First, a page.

Cooperative learning is the practice of placing students into groups and having them work together to complete assignments. If you ask ten different teachers their opinions about cooperative learning, you will find a wide variety of answers. Some teachers rely on it heavily, while others barely — if ever — use it.
The fact is that effective cooperative learning takes a lot of time on the teacher's part. It is quite easy to get students into groups and have them complete a worksheet together. However, this is not true cooperative learning. Instead, students need to be given roles to fulfill in their group. The information presented must be interesting and challenging at the same time.
Overuse of cooperative learning can lead to boredom and issues between students. Most people have experienced working in a group where one or more members refuse to do anything. Unfortunately, in cooperative learning many teachers have a difficult time differentiating between students within a group.
Instead, they just give the entire group the same grade regardless of whether only one person did the work or all of the students contributed. On the other hand, if teachers do try to differentiate between students, this can lead to hard feelings and further problems.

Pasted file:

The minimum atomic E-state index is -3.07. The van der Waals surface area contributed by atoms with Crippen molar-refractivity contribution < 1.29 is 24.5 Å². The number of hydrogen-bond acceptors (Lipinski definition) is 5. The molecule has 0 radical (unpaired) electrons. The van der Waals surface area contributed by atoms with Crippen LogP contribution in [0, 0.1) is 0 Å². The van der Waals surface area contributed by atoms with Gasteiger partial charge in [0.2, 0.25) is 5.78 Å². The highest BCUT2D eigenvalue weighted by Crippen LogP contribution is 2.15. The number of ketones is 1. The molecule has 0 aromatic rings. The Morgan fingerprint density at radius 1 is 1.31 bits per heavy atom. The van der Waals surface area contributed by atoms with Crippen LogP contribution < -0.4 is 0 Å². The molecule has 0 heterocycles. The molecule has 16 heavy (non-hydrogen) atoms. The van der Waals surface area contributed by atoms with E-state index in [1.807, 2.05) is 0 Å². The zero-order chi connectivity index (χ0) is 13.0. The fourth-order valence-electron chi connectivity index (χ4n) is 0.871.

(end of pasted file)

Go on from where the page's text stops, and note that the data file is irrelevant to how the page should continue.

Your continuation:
In the business world, being an effective team member is a necessary skill for advancement. Companies look for people who can effectively work in a cooperative environment. Effective cooperative-learning activities in the classroom can help teach students the important components of teamwork.
Tips and Techniques
So how do you effectively use cooperative learning? As previously stated, you should give each student a role to fulfill in the group. Each role should contribute a art of the overall project. This will help students understand what they should be doing and it helps you divvy out the grades at the end of the lesson.
You should also provide students with a means for presenting their feelings about the efforts of each team member. You might pass out a form that asks each student to rate her own and her team members' work; each student would complete this form privately. If numerous members of a team agree that someone did not participate in the group, this can be combined with your own observations to determine grades.
It is also important to keep cooperative learning groups on task. Divide your cooperative-learning lesson into chunks and tell your students when they should be moving to the next part of the lesson. Also, make sure to circulate through the room and directly observe what each group is doing.